Under new PTPTN rules, repayments contingent on pay increase, ministry says

Deputy Prime Minister Tan Sri Muhyiddin Yassin holds a press conference after the tabling of Budget 2015 in Parliament, October 10, 204. — Picture by Yusof Mat Isa
Deputy Prime Minister Tan Sri Muhyiddin Yassin holds a press conference after the tabling of Budget 2015 in Parliament, October 10, 204. — Picture by Yusof Mat Isa

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KUALA LUMPUR, April 7 — Those with scholarships from the National Higher Education Fund Corporation (PTPTN) will now only be required to start repayments once their salaries hit a certain threshold, the Education Ministry announced today.

Minister Tan Sri Muhyiddin Yassin, when launching the Malaysian Higher Education Blueprint 2015-2025 today, explained that the existing PTPTN repayment formula will be changed into an “income contingent loan”, which allows loan holders to delay payments until they reach a certain income level.

Currently, PTPTN holders are required to start repayments six months after they complete their studies.

“For student funding, sustainability will be enhanced through improvements to the PTPTN repayment formula, which will change to the ‘income contingent loan’.

“This means, graduates only have to pay back loans when they start earning at a certain level,” Muhyiddin said.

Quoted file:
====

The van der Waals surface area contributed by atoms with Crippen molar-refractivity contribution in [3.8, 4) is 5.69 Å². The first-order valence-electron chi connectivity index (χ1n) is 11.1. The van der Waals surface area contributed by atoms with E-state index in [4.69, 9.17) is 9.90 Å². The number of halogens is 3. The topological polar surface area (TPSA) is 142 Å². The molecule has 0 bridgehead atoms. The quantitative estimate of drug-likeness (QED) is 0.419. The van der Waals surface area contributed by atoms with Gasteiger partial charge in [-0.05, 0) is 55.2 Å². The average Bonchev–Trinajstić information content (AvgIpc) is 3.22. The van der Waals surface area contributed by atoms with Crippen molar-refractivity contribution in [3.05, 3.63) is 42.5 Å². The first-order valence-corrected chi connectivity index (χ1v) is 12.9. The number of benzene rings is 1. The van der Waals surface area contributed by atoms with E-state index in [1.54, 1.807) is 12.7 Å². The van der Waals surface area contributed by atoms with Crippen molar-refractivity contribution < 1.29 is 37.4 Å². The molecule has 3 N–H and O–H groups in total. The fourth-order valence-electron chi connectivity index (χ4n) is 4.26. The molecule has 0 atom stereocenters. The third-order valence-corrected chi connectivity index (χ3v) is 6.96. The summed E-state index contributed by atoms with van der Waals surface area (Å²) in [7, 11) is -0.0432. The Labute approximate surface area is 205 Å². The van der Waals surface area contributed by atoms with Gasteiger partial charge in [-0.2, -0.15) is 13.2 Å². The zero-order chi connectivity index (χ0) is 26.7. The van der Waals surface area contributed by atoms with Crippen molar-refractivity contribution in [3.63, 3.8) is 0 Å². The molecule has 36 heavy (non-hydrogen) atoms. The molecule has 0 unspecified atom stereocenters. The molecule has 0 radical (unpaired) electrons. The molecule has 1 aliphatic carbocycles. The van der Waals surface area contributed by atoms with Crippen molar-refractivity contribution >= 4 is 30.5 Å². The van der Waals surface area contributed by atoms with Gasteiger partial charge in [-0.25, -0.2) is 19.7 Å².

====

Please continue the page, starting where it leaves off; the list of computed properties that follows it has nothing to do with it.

He did not specify, however, the income threshold outlined under the ministry’s newly introduced PTPTN repayment scheme.

Last November, PTPTN loans were cut by 5 per cent for public universities and 15 per cent for private universities.

At the time, PTPTN revealed that up to RM1.2 billion in defaulted loans had piled up, pushing the government to resort to barring debtors from travelling abroad and listing the 558,475 errant borrowers on the Central Credit Reference Information System (CCRIS), which could affect approval for loan applications, credit cards and hire purchase.

Think tank Penang Institute said yesterday, however, that these changes could result in an estimated 69.2 per cent of local private universities being on the brink of financial ruin in the coming year.

The think tank’s general manager Ong Kian Ming also complained that the private tertiary education sector was largely ignored in the National Higher Education Sector Blueprint 2015-2025 despite private university enrolment totalling to almost “half of the total enrolment.”

The National Higher Education Blueprint launched today saw a 10-step approach to transforming the higher education system, which includes improving the quality of vocational education, providing more monetary support to students and universities, encouraging research and publication, increasing collaboration with Asean tertiary institutions and increasing the usage of online learning.

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